Peer-Reviewed Writing

What follows is a list of written (or co-written) pieces I have published over the course of my career, along with brief abstracts explaining their central arguments. For a more comprehensive list of my publications/presentations, see my CV.


Peer-reviewed articles:

“Things within Things? Toward an Ontology of the Firm.” Proceedings of the American Catholic Philosophical Association (forthcoming).

The burgeoning analytic literature on the topic of “social ontology”—that is, the properly ontological status of “social” phenomena such as institutions, firms and nation-states—has yielded some promising avenues of research for economists interested in the economic agency of groups as opposed to individual persons. Following M.D. Ryall, in this paper I offer a preliminary sketch of an ontology of the firm inspired by the work of Bernard Lonergan and the Aristotelian metaphysical tradition.

“Analogy in Aquinas: The Alston-Wolterstorff Debate Revisited.” Faith and Philosophy 34.1 (2017): 33–56.

In the last decade there arose a debate between William P. Alston and Nicholas Wolterstorff on the subject of Thomas Aquinas’s doctrine of analogia—that is, the position that perfection terms, when properly predicated of God and of creatures, are distinct, yet related in meaning. Whereas Alston interprets Aquinas to hold this well-known position before criticizing it, Wolterstorff argues that Aquinas actually did not hold the position as it is usually presented. In this paper, I show why Alston’s “orthodox” interpretation is more faithful to the letter of Aquinas’s text than is Wolterstorff’s “heterodoxy” and attempt to defuse Alston’s criticisms.

(Co-authored with Andrew Cuff) “Human Freedom and Market Freedom: John Paul II’s Augustinian Anthropology and the Austrian School of Economics.” Anamnesis (forthcoming 2016).

With my colleague Andrew Cuff, I argue that despite some genuinely positive developments in the Austrian School of Economics (ASE) with respect to “objective bias” in much of contemporary economic methodology, certain figures in ASE rely upon a purely “negative” conception of freedom that is inimical to human flourishing. This paper attempts to provide a corrective in light of Pope John Paul II’s personalist anthropology.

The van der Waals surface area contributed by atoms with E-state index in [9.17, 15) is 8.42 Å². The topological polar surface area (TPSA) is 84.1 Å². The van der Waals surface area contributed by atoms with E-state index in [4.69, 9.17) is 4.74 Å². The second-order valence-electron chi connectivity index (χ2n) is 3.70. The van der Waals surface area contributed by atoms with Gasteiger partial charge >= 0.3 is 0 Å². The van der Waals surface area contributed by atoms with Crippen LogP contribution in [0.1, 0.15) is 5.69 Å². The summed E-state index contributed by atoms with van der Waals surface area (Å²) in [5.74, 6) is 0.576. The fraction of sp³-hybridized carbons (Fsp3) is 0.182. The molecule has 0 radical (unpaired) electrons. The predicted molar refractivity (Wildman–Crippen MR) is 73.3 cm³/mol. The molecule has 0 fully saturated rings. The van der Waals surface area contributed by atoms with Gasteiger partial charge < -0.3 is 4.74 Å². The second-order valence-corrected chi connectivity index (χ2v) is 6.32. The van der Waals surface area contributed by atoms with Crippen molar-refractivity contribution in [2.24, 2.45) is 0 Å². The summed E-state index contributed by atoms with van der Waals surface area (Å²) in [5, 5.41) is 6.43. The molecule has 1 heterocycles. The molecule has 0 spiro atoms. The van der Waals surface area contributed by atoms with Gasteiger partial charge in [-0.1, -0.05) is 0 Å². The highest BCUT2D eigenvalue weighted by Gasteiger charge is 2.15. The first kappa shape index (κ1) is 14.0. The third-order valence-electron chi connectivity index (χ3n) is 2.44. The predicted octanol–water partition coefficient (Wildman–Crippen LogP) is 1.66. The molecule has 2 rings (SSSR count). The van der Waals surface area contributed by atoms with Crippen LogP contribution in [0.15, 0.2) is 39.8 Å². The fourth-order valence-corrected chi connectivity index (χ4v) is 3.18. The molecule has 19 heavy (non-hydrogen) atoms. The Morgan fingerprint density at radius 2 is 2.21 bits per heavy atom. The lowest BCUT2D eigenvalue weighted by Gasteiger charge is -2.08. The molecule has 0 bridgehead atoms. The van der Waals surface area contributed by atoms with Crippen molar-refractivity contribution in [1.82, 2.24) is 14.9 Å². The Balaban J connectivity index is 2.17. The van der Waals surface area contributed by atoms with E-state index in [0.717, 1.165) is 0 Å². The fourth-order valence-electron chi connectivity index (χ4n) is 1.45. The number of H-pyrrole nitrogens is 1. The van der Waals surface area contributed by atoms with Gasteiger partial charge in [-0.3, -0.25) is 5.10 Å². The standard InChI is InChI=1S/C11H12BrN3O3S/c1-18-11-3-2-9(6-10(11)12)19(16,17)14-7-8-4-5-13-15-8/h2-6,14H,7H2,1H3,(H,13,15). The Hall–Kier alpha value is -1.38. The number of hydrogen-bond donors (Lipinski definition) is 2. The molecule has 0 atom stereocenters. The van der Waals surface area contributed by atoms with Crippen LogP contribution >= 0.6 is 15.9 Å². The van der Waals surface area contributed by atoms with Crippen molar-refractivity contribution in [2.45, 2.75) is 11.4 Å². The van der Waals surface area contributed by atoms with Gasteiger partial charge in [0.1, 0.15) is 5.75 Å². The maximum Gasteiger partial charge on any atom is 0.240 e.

“Gadamer, Lavoie, and Their Critics: The Hermeneutics Debate Revisited.” Journal of Markets & Morality 19.1 (Spring 2016), 61–78.

Don Lavoie’s 1985 paper, “The Interpretive Dimension of Economics,” marked the beginning of what would prove to be a potentially groundbreaking but ultimately unsuccessful development in Austrian economic methodology. Reexamining the importance of this project, this study argues for two basic theses: (1) Professor Lavoie’s appropriation of the German philosopher Hans-Georg Gadamer remains a robust philosophical framework for the Austrian science of praxeology; and (2) the Austrian critiques of his hermeneutical project ironically adopt the same epistemic presuppositions that have historically marginalized the distinctively Austrian methodology of praxeology. Lavoie’s hermeneutical Austrianism represents an unfortunately forgotten, yet important development that is sorely needed in contemporary debates in economic methodology.

(Co-authored with Justice and Faith research team) “Just Faith? A National Survey Connecting Faith and Justice within the Christian Reformed Church.” Review of Religious Research (December 2015), 1-19.

This article reports on the findings of a survey that was distributed to a representative sample of 264 congregational members across Canada. Findings show that understandings of justice from “the pew” are multifaceted even if conceptually vague. Yet justice is clearly understood as being connected to faith even if there is ambiguity as to how it fits into the spectrum of Christian life. There is subsequently a need to assist congregants in translating their awareness of injustice and desire for justice into action. In particular, survey results emphasize the importance of pairing a Christian vision for justice with opportunities to experience exemplars of justice work. Further research could explore the extent to which these on-the-ground perspectives are shared across Christian and other faith traditions, and across world regions.

“Transcendental Multitude in Thomas Aquinas.” Proceedings of the American Catholic Philosophical Association (forthcoming 2016).